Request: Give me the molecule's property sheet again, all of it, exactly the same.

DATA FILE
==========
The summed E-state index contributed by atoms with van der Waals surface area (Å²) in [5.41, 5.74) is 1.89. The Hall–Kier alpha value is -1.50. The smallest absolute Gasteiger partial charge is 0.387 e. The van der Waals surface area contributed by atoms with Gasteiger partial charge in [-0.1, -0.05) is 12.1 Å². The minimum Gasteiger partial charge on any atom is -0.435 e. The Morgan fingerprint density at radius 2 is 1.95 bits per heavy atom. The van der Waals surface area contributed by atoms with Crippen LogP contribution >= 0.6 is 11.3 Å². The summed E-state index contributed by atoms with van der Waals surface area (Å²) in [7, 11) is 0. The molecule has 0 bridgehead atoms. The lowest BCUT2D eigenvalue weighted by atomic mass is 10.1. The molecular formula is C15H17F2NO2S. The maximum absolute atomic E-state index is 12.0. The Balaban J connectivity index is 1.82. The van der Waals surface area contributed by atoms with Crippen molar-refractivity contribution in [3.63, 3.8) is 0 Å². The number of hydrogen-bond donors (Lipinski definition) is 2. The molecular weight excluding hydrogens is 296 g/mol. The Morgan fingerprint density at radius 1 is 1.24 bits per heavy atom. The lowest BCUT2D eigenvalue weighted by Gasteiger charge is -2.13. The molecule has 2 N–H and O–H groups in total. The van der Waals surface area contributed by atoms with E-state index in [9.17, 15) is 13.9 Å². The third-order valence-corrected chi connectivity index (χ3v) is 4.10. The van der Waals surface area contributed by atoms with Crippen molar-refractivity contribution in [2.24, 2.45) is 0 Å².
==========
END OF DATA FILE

The summed E-state index contributed by atoms with van der Waals surface area (Å²) in [5.41, 5.74) is 1.89. The Hall–Kier alpha value is -1.50. The smallest absolute Gasteiger partial charge is 0.387 e. The van der Waals surface area contributed by atoms with Gasteiger partial charge in [-0.1, -0.05) is 12.1 Å². The minimum Gasteiger partial charge on any atom is -0.435 e. The Morgan fingerprint density at radius 2 is 1.95 bits per heavy atom. The van der Waals surface area contributed by atoms with Crippen LogP contribution >= 0.6 is 11.3 Å². The summed E-state index contributed by atoms with van der Waals surface area (Å²) in [7, 11) is 0. The molecule has 0 bridgehead atoms. The lowest BCUT2D eigenvalue weighted by atomic mass is 10.1. The molecular formula is C15H17F2NO2S. The maximum absolute atomic E-state index is 12.0. The Balaban J connectivity index is 1.82. The van der Waals surface area contributed by atoms with Crippen molar-refractivity contribution in [3.63, 3.8) is 0 Å². The number of hydrogen-bond donors (Lipinski definition) is 2. The molecular weight excluding hydrogens is 296 g/mol. The Morgan fingerprint density at radius 1 is 1.24 bits per heavy atom. The lowest BCUT2D eigenvalue weighted by Gasteiger charge is -2.13. The molecule has 2 N–H and O–H groups in total. The van der Waals surface area contributed by atoms with E-state index in [9.17, 15) is 13.9 Å². The third-order valence-corrected chi connectivity index (χ3v) is 4.10. The van der Waals surface area contributed by atoms with Crippen molar-refractivity contribution in [2.24, 2.45) is 0 Å².